The IT crowd

Amadeus’ Jesper Soderstrom explains how new customer management systems will enable budget carriers to improve their respective websites.

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By  Jesper Soderstrom Published  March 6, 2008

Amadeus’ Jesper Soderstrom explains how new customer management systems will enable budget carriers to improve their respective websites.

Question:
How will new customer management systems enable budget carriers to improve their respective websites?

Expert: Jesper Soderstrom, Head of the low-cost carrier unit at IT company Amadeus.

We have developed the Low-Cost Carrier Customer Management System to cater for the needs of LCCs. We tried to make sure we supported their needs in this changing environment, where the market becomes saturated. Once that happens, LCCs start looking at other ways of developing. Growth and revenues are so important for all the carriers, with some OK to expand by just 2%. But others may want to experience two digit growth.

In new markets, the problem for LCCs is dealing with international passengers, with multi-currency or multi-language issues difficult for them to handle when using normal IT systems.

They start looking at new markets and customer segments or developing existing revenues. In new markets, the problem for LCCs is dealing with international passengers, with multi-currency or multi-language issues difficult for them to handle when using normal IT systems.

Checking in baggage or passengers may be difficult; they want this requirement but in some countries it's tough for them to handle. Interline agreements and codeshares may also be problematic, as they aren't normal issues for LCCs to deal with.

We have solutions for these areas. When it comes to customer segments, it's about reaching business passengers through the GDS. For those not using GDS, low-cost IT systems are available, although they only manage the airline's direct sales channels.

If you are a low-cost carrier, you manage 15,000 passengers a month or 10-15 million a year. But once you start hitting 20-80 million, you need a robust and resilient system in terms of up time. We use the same hosting system that we provide for other airlines, which numbers 150, so our operation is solid for LCCs. The customer management system offers scalability in functionality.

When we developed this new generation IT system called Altea, we built it using an open architecture. It's a service made architecture, so each functionality would have its own box. Our new system, Pioneer, re-uses the same architecture, so when an LCC needs a specific feature or functionality it can re-use the code we already developed.

We are running this from a data centre where we process more than 450 million transactions a day, so it's extremely scaleable and able to handle huge volumes. We started developing this system about 18 months to two years ago and it's always the case with customers where they want to add new features and functions.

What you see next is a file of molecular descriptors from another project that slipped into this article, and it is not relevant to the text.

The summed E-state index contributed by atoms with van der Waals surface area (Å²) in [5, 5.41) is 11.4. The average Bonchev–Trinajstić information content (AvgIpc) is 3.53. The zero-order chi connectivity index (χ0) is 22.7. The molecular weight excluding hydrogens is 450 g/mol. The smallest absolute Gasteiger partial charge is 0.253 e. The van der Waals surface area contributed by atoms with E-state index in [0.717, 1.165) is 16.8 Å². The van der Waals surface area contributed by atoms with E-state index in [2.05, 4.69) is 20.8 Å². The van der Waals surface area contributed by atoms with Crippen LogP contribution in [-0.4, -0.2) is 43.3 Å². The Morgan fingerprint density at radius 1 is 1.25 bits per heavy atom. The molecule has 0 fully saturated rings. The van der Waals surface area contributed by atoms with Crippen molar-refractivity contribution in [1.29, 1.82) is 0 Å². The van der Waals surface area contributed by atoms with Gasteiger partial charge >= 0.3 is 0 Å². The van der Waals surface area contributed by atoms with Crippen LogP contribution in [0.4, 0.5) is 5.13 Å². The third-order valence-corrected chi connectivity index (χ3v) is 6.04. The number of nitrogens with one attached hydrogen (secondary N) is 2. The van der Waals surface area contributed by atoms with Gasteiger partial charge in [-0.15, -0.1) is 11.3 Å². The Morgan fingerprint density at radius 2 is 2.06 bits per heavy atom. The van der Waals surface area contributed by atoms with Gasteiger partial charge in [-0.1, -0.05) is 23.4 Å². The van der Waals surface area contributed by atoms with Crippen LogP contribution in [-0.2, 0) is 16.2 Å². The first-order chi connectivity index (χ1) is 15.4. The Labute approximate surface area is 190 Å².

They want to go to some specific area and grow further. Five carriers are using the systems at the moment, including Fly Nordic, Norwegian Air Shuttle and Express Jet.

For the Middle East, this market is just taking off, having only launched three years ago. There is tremendous growth and enormous opportunity. However, if you start looking at these carriers they mostly do direct distribution.

Even though they fly internationally, they have just started to take off with their current business model. I expect we will see more in the region and we are currently working with one. Some clients are using features such as Google Earth, which allows customers to see destinations via satellite images by clicking on a website link.

Right now, our customers using the system are working with tour operators, but some LCCs also like it. On the downside, an LCC that wants to grow internationally has a number of constraints.

The language, multi-currency and satisfying rules and regulations that come with international travel are all obstacles. But we have the infrastructure in place to help airlines overcome this.

An LCC that doesn't want to fly internationally and is based in a country like Brazil or Australia has lots of incoming traffic. The passengers booking may not know which LCCs are operating in that region because they are logging on in Sweden, Germany or France, for example. Being involved in the process when the traveller makes the booking is important to LCCs.

They can do that in two ways: either they are involved in GDS and popping up when an agent makes a holiday or flights booking in France, for instance. They can also do it through interlining and codeshares, but that isn't always easy for a ticketless carrier.

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